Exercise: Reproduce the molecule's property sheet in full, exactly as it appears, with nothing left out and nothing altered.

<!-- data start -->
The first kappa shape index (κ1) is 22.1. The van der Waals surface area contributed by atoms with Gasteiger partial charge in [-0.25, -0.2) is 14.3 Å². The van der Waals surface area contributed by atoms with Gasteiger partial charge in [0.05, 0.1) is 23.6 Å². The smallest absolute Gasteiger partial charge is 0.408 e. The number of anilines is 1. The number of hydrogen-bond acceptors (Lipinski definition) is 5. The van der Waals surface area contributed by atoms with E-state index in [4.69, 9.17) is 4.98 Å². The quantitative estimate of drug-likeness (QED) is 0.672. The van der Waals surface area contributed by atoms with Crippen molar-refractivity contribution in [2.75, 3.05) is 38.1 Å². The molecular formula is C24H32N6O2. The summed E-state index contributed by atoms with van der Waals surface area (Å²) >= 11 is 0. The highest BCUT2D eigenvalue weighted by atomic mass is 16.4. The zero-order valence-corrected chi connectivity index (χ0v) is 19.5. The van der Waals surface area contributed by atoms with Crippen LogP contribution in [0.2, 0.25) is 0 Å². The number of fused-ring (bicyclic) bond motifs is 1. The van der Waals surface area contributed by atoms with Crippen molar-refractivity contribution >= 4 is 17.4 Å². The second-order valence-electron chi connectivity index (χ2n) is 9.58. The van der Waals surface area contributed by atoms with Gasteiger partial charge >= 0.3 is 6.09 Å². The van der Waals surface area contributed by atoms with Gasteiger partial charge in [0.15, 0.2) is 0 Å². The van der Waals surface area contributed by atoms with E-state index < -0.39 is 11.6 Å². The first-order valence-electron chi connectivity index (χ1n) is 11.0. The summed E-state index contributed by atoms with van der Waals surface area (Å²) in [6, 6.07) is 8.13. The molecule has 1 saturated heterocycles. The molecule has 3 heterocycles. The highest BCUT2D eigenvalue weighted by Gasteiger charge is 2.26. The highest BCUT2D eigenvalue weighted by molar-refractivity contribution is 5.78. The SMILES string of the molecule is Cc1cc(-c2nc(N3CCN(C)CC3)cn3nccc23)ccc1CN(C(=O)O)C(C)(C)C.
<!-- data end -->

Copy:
The first kappa shape index (κ1) is 22.1. The van der Waals surface area contributed by atoms with Gasteiger partial charge in [-0.25, -0.2) is 14.3 Å². The van der Waals surface area contributed by atoms with Gasteiger partial charge in [0.05, 0.1) is 23.6 Å². The smallest absolute Gasteiger partial charge is 0.408 e. The number of anilines is 1. The number of hydrogen-bond acceptors (Lipinski definition) is 5. The van der Waals surface area contributed by atoms with E-state index in [4.69, 9.17) is 4.98 Å². The quantitative estimate of drug-likeness (QED) is 0.672. The van der Waals surface area contributed by atoms with Crippen molar-refractivity contribution in [2.75, 3.05) is 38.1 Å². The molecular formula is C24H32N6O2. The summed E-state index contributed by atoms with van der Waals surface area (Å²) >= 11 is 0. The highest BCUT2D eigenvalue weighted by atomic mass is 16.4. The zero-order valence-corrected chi connectivity index (χ0v) is 19.5. The van der Waals surface area contributed by atoms with Crippen LogP contribution in [0.2, 0.25) is 0 Å². The number of fused-ring (bicyclic) bond motifs is 1. The van der Waals surface area contributed by atoms with Crippen molar-refractivity contribution >= 4 is 17.4 Å². The second-order valence-electron chi connectivity index (χ2n) is 9.58. The van der Waals surface area contributed by atoms with Gasteiger partial charge >= 0.3 is 6.09 Å². The van der Waals surface area contributed by atoms with Gasteiger partial charge in [0.15, 0.2) is 0 Å². The van der Waals surface area contributed by atoms with E-state index < -0.39 is 11.6 Å². The first-order valence-electron chi connectivity index (χ1n) is 11.0. The summed E-state index contributed by atoms with van der Waals surface area (Å²) in [6, 6.07) is 8.13. The molecule has 1 saturated heterocycles. The molecule has 3 heterocycles. The highest BCUT2D eigenvalue weighted by Gasteiger charge is 2.26. The highest BCUT2D eigenvalue weighted by molar-refractivity contribution is 5.78. The SMILES string of the molecule is Cc1cc(-c2nc(N3CCN(C)CC3)cn3nccc23)ccc1CN(C(=O)O)C(C)(C)C.